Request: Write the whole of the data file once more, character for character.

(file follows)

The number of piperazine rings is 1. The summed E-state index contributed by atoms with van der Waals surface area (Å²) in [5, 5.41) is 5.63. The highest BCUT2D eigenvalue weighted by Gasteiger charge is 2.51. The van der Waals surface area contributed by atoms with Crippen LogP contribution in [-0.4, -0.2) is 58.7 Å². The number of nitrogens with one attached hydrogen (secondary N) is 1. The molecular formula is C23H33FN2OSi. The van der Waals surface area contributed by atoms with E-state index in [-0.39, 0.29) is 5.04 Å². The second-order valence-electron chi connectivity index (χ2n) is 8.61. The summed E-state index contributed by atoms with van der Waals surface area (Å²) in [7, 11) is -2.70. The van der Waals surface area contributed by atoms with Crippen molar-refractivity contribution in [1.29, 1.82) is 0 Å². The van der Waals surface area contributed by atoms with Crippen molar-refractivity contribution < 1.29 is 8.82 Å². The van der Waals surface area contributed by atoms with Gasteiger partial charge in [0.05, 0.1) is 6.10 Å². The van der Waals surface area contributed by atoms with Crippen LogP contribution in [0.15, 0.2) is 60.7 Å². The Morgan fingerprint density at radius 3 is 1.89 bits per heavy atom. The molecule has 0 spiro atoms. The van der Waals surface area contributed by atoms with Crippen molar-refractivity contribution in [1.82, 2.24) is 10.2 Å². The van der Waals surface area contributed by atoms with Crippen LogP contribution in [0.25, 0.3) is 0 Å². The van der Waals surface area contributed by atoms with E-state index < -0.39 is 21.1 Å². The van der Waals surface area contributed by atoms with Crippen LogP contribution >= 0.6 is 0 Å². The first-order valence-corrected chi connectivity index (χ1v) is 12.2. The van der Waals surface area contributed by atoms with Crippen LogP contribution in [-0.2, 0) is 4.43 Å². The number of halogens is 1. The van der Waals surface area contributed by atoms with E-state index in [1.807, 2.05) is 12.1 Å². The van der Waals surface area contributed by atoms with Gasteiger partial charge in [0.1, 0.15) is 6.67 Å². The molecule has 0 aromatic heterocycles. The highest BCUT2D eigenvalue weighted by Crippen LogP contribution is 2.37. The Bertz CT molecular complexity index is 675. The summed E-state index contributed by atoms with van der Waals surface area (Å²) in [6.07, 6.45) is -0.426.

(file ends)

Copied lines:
The number of piperazine rings is 1. The summed E-state index contributed by atoms with van der Waals surface area (Å²) in [5, 5.41) is 5.63. The highest BCUT2D eigenvalue weighted by Gasteiger charge is 2.51. The van der Waals surface area contributed by atoms with Crippen LogP contribution in [-0.4, -0.2) is 58.7 Å². The number of nitrogens with one attached hydrogen (secondary N) is 1. The molecular formula is C23H33FN2OSi. The van der Waals surface area contributed by atoms with E-state index in [-0.39, 0.29) is 5.04 Å². The second-order valence-electron chi connectivity index (χ2n) is 8.61. The summed E-state index contributed by atoms with van der Waals surface area (Å²) in [7, 11) is -2.70. The van der Waals surface area contributed by atoms with Crippen molar-refractivity contribution in [1.29, 1.82) is 0 Å². The van der Waals surface area contributed by atoms with Crippen molar-refractivity contribution < 1.29 is 8.82 Å². The van der Waals surface area contributed by atoms with Gasteiger partial charge in [0.05, 0.1) is 6.10 Å². The van der Waals surface area contributed by atoms with Crippen LogP contribution in [0.15, 0.2) is 60.7 Å². The Morgan fingerprint density at radius 3 is 1.89 bits per heavy atom. The molecule has 0 spiro atoms. The van der Waals surface area contributed by atoms with Crippen molar-refractivity contribution in [1.82, 2.24) is 10.2 Å². The van der Waals surface area contributed by atoms with Crippen LogP contribution in [0.25, 0.3) is 0 Å². The van der Waals surface area contributed by atoms with E-state index < -0.39 is 21.1 Å². The van der Waals surface area contributed by atoms with Crippen LogP contribution >= 0.6 is 0 Å². The first-order valence-corrected chi connectivity index (χ1v) is 12.2. The van der Waals surface area contributed by atoms with Crippen LogP contribution in [-0.2, 0) is 4.43 Å². The number of halogens is 1. The van der Waals surface area contributed by atoms with E-state index in [1.807, 2.05) is 12.1 Å². The van der Waals surface area contributed by atoms with Gasteiger partial charge in [0.1, 0.15) is 6.67 Å². The molecule has 0 aromatic heterocycles. The highest BCUT2D eigenvalue weighted by Crippen LogP contribution is 2.37. The Bertz CT molecular complexity index is 675. The summed E-state index contributed by atoms with van der Waals surface area (Å²) in [6.07, 6.45) is -0.426.